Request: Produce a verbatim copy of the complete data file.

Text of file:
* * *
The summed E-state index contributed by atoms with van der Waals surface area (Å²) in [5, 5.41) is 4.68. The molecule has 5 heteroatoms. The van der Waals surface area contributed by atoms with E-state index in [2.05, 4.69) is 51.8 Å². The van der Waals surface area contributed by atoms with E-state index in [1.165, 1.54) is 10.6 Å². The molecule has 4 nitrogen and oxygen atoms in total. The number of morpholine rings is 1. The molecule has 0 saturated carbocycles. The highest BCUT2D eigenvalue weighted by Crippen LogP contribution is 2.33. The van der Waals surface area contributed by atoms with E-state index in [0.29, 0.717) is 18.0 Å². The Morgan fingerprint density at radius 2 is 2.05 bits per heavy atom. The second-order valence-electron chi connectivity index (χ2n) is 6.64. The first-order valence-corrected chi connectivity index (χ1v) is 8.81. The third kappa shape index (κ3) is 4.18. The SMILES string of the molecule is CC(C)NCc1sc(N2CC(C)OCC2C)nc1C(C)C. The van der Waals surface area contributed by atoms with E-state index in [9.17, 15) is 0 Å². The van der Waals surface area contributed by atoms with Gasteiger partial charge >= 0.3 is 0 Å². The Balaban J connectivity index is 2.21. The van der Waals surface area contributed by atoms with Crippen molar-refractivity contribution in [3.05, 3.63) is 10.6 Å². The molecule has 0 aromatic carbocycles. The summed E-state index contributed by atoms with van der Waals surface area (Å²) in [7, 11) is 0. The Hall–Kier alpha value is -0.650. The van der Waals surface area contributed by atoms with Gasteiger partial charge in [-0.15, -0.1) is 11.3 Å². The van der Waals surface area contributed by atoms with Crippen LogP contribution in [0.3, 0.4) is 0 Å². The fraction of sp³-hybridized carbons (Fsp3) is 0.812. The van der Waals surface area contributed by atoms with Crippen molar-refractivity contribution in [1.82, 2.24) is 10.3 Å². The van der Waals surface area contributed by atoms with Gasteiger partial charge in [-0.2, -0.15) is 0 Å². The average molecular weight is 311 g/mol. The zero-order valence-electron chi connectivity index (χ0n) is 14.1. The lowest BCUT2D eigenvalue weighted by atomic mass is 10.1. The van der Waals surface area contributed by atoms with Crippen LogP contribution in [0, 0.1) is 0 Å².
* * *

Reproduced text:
The summed E-state index contributed by atoms with van der Waals surface area (Å²) in [5, 5.41) is 4.68. The molecule has 5 heteroatoms. The van der Waals surface area contributed by atoms with E-state index in [2.05, 4.69) is 51.8 Å². The van der Waals surface area contributed by atoms with E-state index in [1.165, 1.54) is 10.6 Å². The molecule has 4 nitrogen and oxygen atoms in total. The number of morpholine rings is 1. The molecule has 0 saturated carbocycles. The highest BCUT2D eigenvalue weighted by Crippen LogP contribution is 2.33. The van der Waals surface area contributed by atoms with E-state index in [0.29, 0.717) is 18.0 Å². The Morgan fingerprint density at radius 2 is 2.05 bits per heavy atom. The second-order valence-electron chi connectivity index (χ2n) is 6.64. The first-order valence-corrected chi connectivity index (χ1v) is 8.81. The third kappa shape index (κ3) is 4.18. The SMILES string of the molecule is CC(C)NCc1sc(N2CC(C)OCC2C)nc1C(C)C. The van der Waals surface area contributed by atoms with E-state index in [9.17, 15) is 0 Å². The van der Waals surface area contributed by atoms with Gasteiger partial charge >= 0.3 is 0 Å². The Balaban J connectivity index is 2.21. The van der Waals surface area contributed by atoms with Crippen molar-refractivity contribution in [3.05, 3.63) is 10.6 Å². The molecule has 0 aromatic carbocycles. The summed E-state index contributed by atoms with van der Waals surface area (Å²) in [7, 11) is 0. The Hall–Kier alpha value is -0.650. The van der Waals surface area contributed by atoms with Gasteiger partial charge in [-0.15, -0.1) is 11.3 Å². The van der Waals surface area contributed by atoms with Crippen LogP contribution in [0.3, 0.4) is 0 Å². The fraction of sp³-hybridized carbons (Fsp3) is 0.812. The van der Waals surface area contributed by atoms with Crippen molar-refractivity contribution in [1.82, 2.24) is 10.3 Å². The van der Waals surface area contributed by atoms with Gasteiger partial charge in [-0.2, -0.15) is 0 Å². The average molecular weight is 311 g/mol. The zero-order valence-electron chi connectivity index (χ0n) is 14.1. The lowest BCUT2D eigenvalue weighted by atomic mass is 10.1. The van der Waals surface area contributed by atoms with Crippen LogP contribution in [0, 0.1) is 0 Å².